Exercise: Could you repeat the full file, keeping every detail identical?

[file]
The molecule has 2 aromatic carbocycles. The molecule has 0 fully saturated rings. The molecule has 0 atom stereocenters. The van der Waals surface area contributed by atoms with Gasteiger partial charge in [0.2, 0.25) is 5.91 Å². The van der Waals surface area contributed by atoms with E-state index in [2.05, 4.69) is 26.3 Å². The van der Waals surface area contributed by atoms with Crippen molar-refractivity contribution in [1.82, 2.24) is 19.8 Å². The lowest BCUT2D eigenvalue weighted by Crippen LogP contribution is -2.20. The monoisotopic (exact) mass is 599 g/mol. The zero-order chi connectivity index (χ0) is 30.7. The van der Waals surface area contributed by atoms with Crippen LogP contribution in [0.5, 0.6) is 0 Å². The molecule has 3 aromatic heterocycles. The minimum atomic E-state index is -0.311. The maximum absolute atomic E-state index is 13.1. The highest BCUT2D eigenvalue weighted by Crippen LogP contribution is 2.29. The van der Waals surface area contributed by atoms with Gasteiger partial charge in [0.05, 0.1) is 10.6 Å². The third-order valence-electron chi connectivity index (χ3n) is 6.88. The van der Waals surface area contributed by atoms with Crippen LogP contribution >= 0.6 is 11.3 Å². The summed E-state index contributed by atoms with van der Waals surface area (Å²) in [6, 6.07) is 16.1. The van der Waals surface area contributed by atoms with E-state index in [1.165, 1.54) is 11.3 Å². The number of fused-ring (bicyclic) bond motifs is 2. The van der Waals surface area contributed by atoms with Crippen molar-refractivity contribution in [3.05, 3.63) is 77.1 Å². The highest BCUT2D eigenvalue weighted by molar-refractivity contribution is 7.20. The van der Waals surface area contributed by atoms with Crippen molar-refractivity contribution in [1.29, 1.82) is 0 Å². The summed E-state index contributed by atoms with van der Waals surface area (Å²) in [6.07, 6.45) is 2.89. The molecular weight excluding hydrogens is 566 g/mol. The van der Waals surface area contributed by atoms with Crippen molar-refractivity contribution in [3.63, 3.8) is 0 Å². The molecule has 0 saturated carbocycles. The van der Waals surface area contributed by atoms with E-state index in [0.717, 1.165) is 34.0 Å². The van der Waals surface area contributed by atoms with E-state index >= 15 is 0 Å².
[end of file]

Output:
The molecule has 2 aromatic carbocycles. The molecule has 0 fully saturated rings. The molecule has 0 atom stereocenters. The van der Waals surface area contributed by atoms with Gasteiger partial charge in [0.2, 0.25) is 5.91 Å². The van der Waals surface area contributed by atoms with E-state index in [2.05, 4.69) is 26.3 Å². The van der Waals surface area contributed by atoms with Crippen molar-refractivity contribution in [1.82, 2.24) is 19.8 Å². The lowest BCUT2D eigenvalue weighted by Crippen LogP contribution is -2.20. The monoisotopic (exact) mass is 599 g/mol. The zero-order chi connectivity index (χ0) is 30.7. The van der Waals surface area contributed by atoms with Crippen LogP contribution in [0.5, 0.6) is 0 Å². The molecule has 3 aromatic heterocycles. The minimum atomic E-state index is -0.311. The maximum absolute atomic E-state index is 13.1. The highest BCUT2D eigenvalue weighted by Crippen LogP contribution is 2.29. The van der Waals surface area contributed by atoms with Gasteiger partial charge in [0.05, 0.1) is 10.6 Å². The third-order valence-electron chi connectivity index (χ3n) is 6.88. The van der Waals surface area contributed by atoms with Crippen LogP contribution >= 0.6 is 11.3 Å². The summed E-state index contributed by atoms with van der Waals surface area (Å²) in [6, 6.07) is 16.1. The van der Waals surface area contributed by atoms with E-state index in [1.165, 1.54) is 11.3 Å². The number of fused-ring (bicyclic) bond motifs is 2. The van der Waals surface area contributed by atoms with Crippen molar-refractivity contribution in [3.05, 3.63) is 77.1 Å². The highest BCUT2D eigenvalue weighted by molar-refractivity contribution is 7.20. The van der Waals surface area contributed by atoms with Crippen molar-refractivity contribution in [1.29, 1.82) is 0 Å². The summed E-state index contributed by atoms with van der Waals surface area (Å²) in [6.07, 6.45) is 2.89. The molecular weight excluding hydrogens is 566 g/mol. The van der Waals surface area contributed by atoms with Crippen molar-refractivity contribution in [3.63, 3.8) is 0 Å². The molecule has 0 saturated carbocycles. The van der Waals surface area contributed by atoms with E-state index in [0.717, 1.165) is 34.0 Å². The van der Waals surface area contributed by atoms with E-state index >= 15 is 0 Å².